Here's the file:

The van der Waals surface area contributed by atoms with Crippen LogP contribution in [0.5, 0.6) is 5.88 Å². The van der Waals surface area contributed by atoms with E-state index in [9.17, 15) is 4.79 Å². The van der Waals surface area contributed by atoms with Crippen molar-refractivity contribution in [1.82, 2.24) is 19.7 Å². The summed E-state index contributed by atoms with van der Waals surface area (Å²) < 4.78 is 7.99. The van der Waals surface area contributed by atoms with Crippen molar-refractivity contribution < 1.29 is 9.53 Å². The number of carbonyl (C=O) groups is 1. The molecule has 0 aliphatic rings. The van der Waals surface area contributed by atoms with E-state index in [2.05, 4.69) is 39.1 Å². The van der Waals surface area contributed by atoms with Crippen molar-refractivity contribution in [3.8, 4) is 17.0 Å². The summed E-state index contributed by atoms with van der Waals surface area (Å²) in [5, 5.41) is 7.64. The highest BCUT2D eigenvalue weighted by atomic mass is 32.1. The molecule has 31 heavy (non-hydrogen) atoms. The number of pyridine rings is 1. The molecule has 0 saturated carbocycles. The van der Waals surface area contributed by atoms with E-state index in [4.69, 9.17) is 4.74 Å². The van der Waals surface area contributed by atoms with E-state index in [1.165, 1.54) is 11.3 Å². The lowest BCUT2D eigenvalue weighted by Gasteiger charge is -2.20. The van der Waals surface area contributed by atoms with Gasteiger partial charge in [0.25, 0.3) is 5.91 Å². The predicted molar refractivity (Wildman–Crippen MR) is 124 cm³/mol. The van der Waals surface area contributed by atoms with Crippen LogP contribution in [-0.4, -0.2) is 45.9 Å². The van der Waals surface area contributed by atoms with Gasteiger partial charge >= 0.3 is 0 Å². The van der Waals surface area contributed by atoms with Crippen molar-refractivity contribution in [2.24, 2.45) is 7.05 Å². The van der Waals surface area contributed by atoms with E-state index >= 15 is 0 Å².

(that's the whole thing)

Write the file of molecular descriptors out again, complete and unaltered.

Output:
The van der Waals surface area contributed by atoms with Crippen LogP contribution in [0.5, 0.6) is 5.88 Å². The van der Waals surface area contributed by atoms with E-state index in [9.17, 15) is 4.79 Å². The van der Waals surface area contributed by atoms with Crippen molar-refractivity contribution in [1.82, 2.24) is 19.7 Å². The summed E-state index contributed by atoms with van der Waals surface area (Å²) < 4.78 is 7.99. The van der Waals surface area contributed by atoms with Crippen molar-refractivity contribution < 1.29 is 9.53 Å². The number of carbonyl (C=O) groups is 1. The molecule has 0 aliphatic rings. The van der Waals surface area contributed by atoms with E-state index in [2.05, 4.69) is 39.1 Å². The van der Waals surface area contributed by atoms with Crippen molar-refractivity contribution in [3.8, 4) is 17.0 Å². The summed E-state index contributed by atoms with van der Waals surface area (Å²) in [5, 5.41) is 7.64. The highest BCUT2D eigenvalue weighted by atomic mass is 32.1. The molecule has 31 heavy (non-hydrogen) atoms. The number of pyridine rings is 1. The molecule has 0 saturated carbocycles. The van der Waals surface area contributed by atoms with E-state index in [4.69, 9.17) is 4.74 Å². The van der Waals surface area contributed by atoms with E-state index in [1.165, 1.54) is 11.3 Å². The lowest BCUT2D eigenvalue weighted by Gasteiger charge is -2.20. The van der Waals surface area contributed by atoms with Gasteiger partial charge in [0.25, 0.3) is 5.91 Å². The predicted molar refractivity (Wildman–Crippen MR) is 124 cm³/mol. The van der Waals surface area contributed by atoms with Crippen LogP contribution in [-0.4, -0.2) is 45.9 Å². The van der Waals surface area contributed by atoms with Gasteiger partial charge >= 0.3 is 0 Å². The van der Waals surface area contributed by atoms with Crippen molar-refractivity contribution in [2.24, 2.45) is 7.05 Å². The van der Waals surface area contributed by atoms with E-state index >= 15 is 0 Å².